Donald Trump needs little encouragement to bluster, but he may just have got some anyway.
A new survey from Morning Consult, conducted in the wake of the Brussels bombings, details voter sentiment on national-security policies, including support for Trump’s prohibition on Muslims entering the United States. Trump—a poll obsessive—may tout the percentage of voters backing his idea as proof he knows what the country needs.
He wouldn’t be alone in making that argument: A proposal from rival Ted Cruz to increase police presence in Muslim neighborhoods saw similarly high support, and Trump himself said just days ago he’d “100 percent” support Cruz’s plans. What neither candidate might care to dig into, though, is how sincere that support is—whether voters would back these plans in practice, or whether they were searching for something, anything, to prevent a Brussels-style attack in the United States.
Brussels was certainly on the mind of the voters surveyed. Morning Consult’s poll—comprised of more than 2,000 registered voters and with a margin of error of 2 points—began just two days after the attacks. Eighty-one percent said they’d seen, heard, or read of the bombings “a lot” or “some.” Overall, 38 percent of those polled self-identified as Democrats, with independents and Republicans at 31 percent and 32 percent, respectively.
Responses to the survey’s very first question provided some early evidence that voters were feeling unsteady; 71 percent of those polled said “things in the country” have “pretty seriously … gotten off on the wrong track”—a figure that’s higher than a RealClearPolitics average of similar questions found in past polls. Wrong-track sentiment is particularly—and unsurprisingly—high among GOP supporters.
The voters also seem to believe the U.S. is on the wrong track when it comes to the government’s handling of Muslims, both at home and abroad. Trump has advocated for months now for a short-term ban on Muslims crossing U.S. borders, “until our country’s representatives can figure out what is going on.” Ted Cruz spoke of the “need to empower law enforcement to patrol and secure Muslim neighborhoods before they become radicalized.” Both plans have their healthy share of critics, who deride religious tests as antithetical to American values, and question both their efficacy and constitutionality. But both plans nevertheless drew major support in the post-Brussels poll: 50 percent for Trump’s plan and 49 percent for Cruz’s. Trump’s proposal saw similar support in a December Morning Consult poll. He first proposed the ban in early December after the San Bernardino, California, shootings.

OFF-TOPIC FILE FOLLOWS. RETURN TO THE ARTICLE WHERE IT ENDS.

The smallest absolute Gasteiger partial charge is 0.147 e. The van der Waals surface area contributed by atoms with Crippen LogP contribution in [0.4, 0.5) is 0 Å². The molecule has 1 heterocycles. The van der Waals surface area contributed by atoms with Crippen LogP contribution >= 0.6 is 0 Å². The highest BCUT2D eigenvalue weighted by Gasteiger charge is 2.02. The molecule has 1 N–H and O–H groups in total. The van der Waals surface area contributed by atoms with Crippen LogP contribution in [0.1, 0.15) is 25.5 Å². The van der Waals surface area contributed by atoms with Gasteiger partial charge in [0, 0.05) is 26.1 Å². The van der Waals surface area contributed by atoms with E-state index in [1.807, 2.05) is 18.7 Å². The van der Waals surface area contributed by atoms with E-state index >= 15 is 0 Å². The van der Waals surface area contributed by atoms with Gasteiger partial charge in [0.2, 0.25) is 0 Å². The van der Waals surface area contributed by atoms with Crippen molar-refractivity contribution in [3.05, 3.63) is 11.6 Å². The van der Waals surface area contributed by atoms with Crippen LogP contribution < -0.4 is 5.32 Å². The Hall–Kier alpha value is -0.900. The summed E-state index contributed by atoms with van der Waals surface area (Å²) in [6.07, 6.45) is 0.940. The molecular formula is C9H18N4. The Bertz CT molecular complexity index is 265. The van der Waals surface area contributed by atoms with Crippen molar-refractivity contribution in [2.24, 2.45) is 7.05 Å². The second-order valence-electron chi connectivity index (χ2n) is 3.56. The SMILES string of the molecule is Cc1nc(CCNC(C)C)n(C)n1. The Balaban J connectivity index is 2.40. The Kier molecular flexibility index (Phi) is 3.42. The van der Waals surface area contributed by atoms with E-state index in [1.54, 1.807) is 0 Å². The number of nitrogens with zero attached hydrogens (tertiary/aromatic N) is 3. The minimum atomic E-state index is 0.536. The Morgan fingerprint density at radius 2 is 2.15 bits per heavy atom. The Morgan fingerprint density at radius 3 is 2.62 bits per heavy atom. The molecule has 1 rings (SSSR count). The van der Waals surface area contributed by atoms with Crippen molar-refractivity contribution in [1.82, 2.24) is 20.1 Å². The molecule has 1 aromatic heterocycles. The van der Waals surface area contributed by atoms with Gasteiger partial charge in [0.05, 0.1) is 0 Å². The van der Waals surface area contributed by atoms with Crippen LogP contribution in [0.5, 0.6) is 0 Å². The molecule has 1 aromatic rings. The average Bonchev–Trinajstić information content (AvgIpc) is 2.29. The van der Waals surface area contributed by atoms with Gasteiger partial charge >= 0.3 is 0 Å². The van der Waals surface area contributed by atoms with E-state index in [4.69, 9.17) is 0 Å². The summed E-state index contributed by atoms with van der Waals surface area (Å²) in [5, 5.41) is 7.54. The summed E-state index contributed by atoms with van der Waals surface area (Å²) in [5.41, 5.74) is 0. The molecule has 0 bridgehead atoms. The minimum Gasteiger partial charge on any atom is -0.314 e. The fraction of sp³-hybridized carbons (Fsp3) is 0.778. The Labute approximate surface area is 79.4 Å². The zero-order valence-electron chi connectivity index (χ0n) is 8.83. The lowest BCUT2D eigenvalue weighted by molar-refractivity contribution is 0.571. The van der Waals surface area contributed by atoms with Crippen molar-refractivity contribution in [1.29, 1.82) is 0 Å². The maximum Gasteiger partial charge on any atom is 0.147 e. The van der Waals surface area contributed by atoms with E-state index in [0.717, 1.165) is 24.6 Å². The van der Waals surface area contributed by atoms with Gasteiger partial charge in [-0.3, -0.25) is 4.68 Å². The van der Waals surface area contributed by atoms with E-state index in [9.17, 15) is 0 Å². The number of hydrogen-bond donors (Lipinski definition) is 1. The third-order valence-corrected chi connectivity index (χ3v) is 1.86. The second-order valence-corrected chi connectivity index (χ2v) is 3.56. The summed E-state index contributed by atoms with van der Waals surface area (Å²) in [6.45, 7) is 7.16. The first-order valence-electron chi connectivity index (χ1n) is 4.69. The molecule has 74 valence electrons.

Support for the anti-Muslim proposals climbs significantly among those candidates’ most ardent supporters. Trump’s backers are particularly enthusiastic. Eighty-four percent of Trump voters support his temporary travel ban, in contrast with the 65 percent of Cruz voters who back it. Cruz’s plan for enhanced patrols, which he proposed post-Brussels last week, saw more support among Trump voters (79 percent) than among his own supporters (68 percent). Both plans drew support from across the ideological spectrum: 35 percent of Democrats and 46 percent of independents backed Cruz’s; Trump’s plan was attractive to 34 percent of Democrats and 49 percent of independents.
On both those hot-button survey questions, supporters of Ohio Governor John Kasich look more like Hillary Clinton voters than their fellow GOPers. Both Kasich and Clinton have personally come out against the Trump and Cruz proposals. The results also dovetail with Kasich’s positioning of himself as a more moderate candidate with potential bipartisan appeal. As recently as Sunday, Kasich suggested such proposals were “knee-jerk” and would unnecessarily alienate the Muslim community. Clinton’s rhetoric has been even stronger; in a national security-focused speech last week, she called Cruz’s proposal “dangerous” and rejected Trump’s entirely.
Kasich and Clinton can perhaps take heart that this poll happened in the post-Brussels haze. Perhaps voters expressed more enthusiasm for anti-Muslim measures because they felt, temporarily, so unsafe. But if it instead suggests a hardening of public sentiment, reinforced by every terror attack, it presents a challenge not just to Kasich and Clinton—but to America’s commitment to religious pluralism.
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